Weekend Buzz: Trump Administration Grants Waiver to Agency That Works Only With Christian Families

The Buzz

On Wednesday, the Trump administration announced that it was granting a waiver to a South Carolina-based Christian group called Miracle Hill Ministries, allowing it to participate in a nationally funded foster-care program even though the organization only works with Christian families. The group’s policy is in violation of a regulation enacted late in the Obama administration that barred discrimination on the basis of religion by institutions accepting money from the Department of Health and Human Services (HHS). “About a year ago, the South Carolina Department of Social Services learned of Miracle Hill’s policy, notified the group it was in violation of federal law and downgraded it to a provisional license. Gov. Henry McMaster (R) then asked HHS for a waiver,” Laura Meckler of The Washington Post writes. The announcement comes days before Miracle Hill’s provisional license was set to expire. Miracle Hill has come under fire in the past for its refusal to serve LGBT couples. According to PRRI polling, less than half (49 percent) of Americans say small business owners generally should not be allowed refuse services to gay and lesbian people even if doing so would go against their religious beliefs. Forty-two percent of the public say this should be allowed. However, there are some differences by religion: 61 percent of white evangelical Protestants support allowing small business owners to refuse services to gay and lesbian people. 

Colorado Senator Criticizes Colleague Ted Cruz

Sen. Michael Bennet (D-CO) had harsh words for Sen. Ted Cruz (R-TX) on the Senate floor on Thursday. Bennet, who said that he seldom makes disparaging remarks about his colleagues, accused Cruz of crying “crocodile tears” after Cruz spoke about how first responders were affected by the government shutdown. Bennet reminded Cruz about the impact of the 2013 shutdown which occurred when Colorado was suffering from massive flooding. “When the senator from Texas shut this government down in 2013, my state was flooded, it was underwater, people were killed,” Bennet said. Bennet also questioned how Cruz could be so nonchalant about the notion of the government seizing Texan land via eminent domain to build a border wall between the U.S. and Mexico. After nearly three minutes of publicly lashing Cruz, Bennet summarized how he felt about the shutdown: “Which goes to my final point, how ludicrous it is that this government is shut down over a promise the president of the United States couldn’t keep,” he said. “And that America is not interested in having him keep. This idea that he was going to build a medieval wall across the southern border of Texas, take it from the farmers and ranchers that were there and have the Mexicans pay for it is isn’t true. That’s why we’re here.”

Bennet’s words were the latest example of disharmony among elected officials over the shutdown. Earlier this week, it was announced that the State of the Union address, previously scheduled for January 29th, would not go ahead as scheduled because of the shutdown. Separate Senate bills by Republicans and Democrats to reopen the government and address issues at the border were rejected on Thursday. According to the 2018 Civic Engagement Survey by Public Religion Research Institute and The Atlantica majority of Americans (62 percent) say they are pessimistic that Americans who hold different political views could come together to solve problems. According to the survey, Republicans (39 percent) are slightly more optimistic about this prospect than Democrats (33 percent).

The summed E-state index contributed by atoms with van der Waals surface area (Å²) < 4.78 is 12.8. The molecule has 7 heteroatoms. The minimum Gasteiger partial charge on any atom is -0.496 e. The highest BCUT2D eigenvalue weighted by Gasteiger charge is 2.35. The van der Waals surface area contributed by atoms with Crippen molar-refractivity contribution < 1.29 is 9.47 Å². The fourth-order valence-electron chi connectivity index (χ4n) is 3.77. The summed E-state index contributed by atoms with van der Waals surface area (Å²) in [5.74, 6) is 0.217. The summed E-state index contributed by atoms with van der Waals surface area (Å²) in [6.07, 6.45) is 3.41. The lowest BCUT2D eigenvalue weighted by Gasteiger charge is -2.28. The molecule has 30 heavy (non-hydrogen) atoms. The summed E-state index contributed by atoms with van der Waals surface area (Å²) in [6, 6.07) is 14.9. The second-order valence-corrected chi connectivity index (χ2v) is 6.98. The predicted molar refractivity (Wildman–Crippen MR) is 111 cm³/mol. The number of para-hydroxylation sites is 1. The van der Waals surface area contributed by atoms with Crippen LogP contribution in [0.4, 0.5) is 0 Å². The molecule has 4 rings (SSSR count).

Some Catholics Want Andrew Cuomo Excommunicated

After New York Gov. Andrew Cuomo (D) signed into an expansive abortion rights bill into law on Tuesday, some prominent Catholics have urged Cardinal Timothy Dolan of New York to excommunicate Cuomo, writes J.D. Flynn in The Washington Post. The legislation is at odds with the Church’s long-standing opposition to abortion. It is unlikely, according to Flynn, that Dolan will excommunicate Cuomo, in part because it’s not clear whether Cuomo’s decision to enact the law is, technically speaking, worthy of excommunication. “One excommunicable offense does deal with abortion, but it applies only if a Catholic is directly involved in an abortion. Some experts have argued that a long history of advocacy for abortion rights demonstrates Cuomo’s implicit heresy, another canonical crime for which he might be excommunicated. But the path to formally declaring Cuomo a heretic is complicated, and Dolan probably would not pursue it,” Flynn writes. According to PRRI polling, 48 percent of Catholics say that Roe v. Wade — the 1973 ruling that affirmed a constitutional right to abortion — was decided correctly, while 40 percent of Catholics say it was not. There are some differences among Catholics along racial and ethnic lines: a majority (54 percent) of white Catholics believe Roe v. Wade was correctly decided, but Hispanic Catholics are more divided. Only 42 percent of Hispanic Catholics believe Roe v. Wade was the right decision, compared to 47 percent who say it was the wrong decision and should be overturned.